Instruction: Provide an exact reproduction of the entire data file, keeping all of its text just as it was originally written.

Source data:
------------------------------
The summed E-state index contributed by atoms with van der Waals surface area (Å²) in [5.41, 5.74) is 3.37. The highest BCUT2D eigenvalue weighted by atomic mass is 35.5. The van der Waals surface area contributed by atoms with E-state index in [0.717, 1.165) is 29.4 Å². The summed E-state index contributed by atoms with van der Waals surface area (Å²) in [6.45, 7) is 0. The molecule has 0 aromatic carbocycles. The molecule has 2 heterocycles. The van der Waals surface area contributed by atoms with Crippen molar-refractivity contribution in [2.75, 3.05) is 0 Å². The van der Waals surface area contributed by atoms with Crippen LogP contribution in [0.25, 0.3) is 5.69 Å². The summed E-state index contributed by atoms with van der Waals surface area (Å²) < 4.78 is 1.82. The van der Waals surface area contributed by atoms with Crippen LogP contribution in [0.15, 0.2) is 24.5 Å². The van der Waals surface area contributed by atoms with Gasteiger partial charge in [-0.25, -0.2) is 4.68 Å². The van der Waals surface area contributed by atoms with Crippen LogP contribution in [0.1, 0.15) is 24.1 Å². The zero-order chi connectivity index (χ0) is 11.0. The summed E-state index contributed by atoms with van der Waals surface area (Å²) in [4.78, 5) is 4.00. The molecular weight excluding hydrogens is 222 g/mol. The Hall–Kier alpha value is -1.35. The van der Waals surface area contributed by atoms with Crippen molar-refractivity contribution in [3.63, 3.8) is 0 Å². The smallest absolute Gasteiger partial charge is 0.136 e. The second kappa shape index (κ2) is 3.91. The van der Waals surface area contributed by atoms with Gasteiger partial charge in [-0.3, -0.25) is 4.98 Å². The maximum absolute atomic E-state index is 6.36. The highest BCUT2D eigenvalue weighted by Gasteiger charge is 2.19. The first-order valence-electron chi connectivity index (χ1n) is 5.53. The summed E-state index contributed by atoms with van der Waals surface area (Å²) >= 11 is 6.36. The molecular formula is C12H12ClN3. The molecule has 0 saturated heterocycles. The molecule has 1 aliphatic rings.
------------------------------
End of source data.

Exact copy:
The summed E-state index contributed by atoms with van der Waals surface area (Å²) in [5.41, 5.74) is 3.37. The highest BCUT2D eigenvalue weighted by atomic mass is 35.5. The van der Waals surface area contributed by atoms with E-state index in [0.717, 1.165) is 29.4 Å². The summed E-state index contributed by atoms with van der Waals surface area (Å²) in [6.45, 7) is 0. The molecule has 0 aromatic carbocycles. The molecule has 2 heterocycles. The van der Waals surface area contributed by atoms with Crippen molar-refractivity contribution in [2.75, 3.05) is 0 Å². The van der Waals surface area contributed by atoms with Crippen LogP contribution in [0.25, 0.3) is 5.69 Å². The summed E-state index contributed by atoms with van der Waals surface area (Å²) < 4.78 is 1.82. The van der Waals surface area contributed by atoms with Crippen LogP contribution in [0.15, 0.2) is 24.5 Å². The van der Waals surface area contributed by atoms with Gasteiger partial charge in [-0.25, -0.2) is 4.68 Å². The van der Waals surface area contributed by atoms with Crippen LogP contribution in [0.1, 0.15) is 24.1 Å². The zero-order chi connectivity index (χ0) is 11.0. The summed E-state index contributed by atoms with van der Waals surface area (Å²) in [4.78, 5) is 4.00. The molecular weight excluding hydrogens is 222 g/mol. The Hall–Kier alpha value is -1.35. The van der Waals surface area contributed by atoms with Crippen molar-refractivity contribution in [3.63, 3.8) is 0 Å². The smallest absolute Gasteiger partial charge is 0.136 e. The second kappa shape index (κ2) is 3.91. The van der Waals surface area contributed by atoms with Gasteiger partial charge in [-0.3, -0.25) is 4.98 Å². The maximum absolute atomic E-state index is 6.36. The highest BCUT2D eigenvalue weighted by Gasteiger charge is 2.19. The first-order valence-electron chi connectivity index (χ1n) is 5.53. The summed E-state index contributed by atoms with van der Waals surface area (Å²) >= 11 is 6.36. The molecular formula is C12H12ClN3. The molecule has 0 saturated heterocycles. The molecule has 1 aliphatic rings.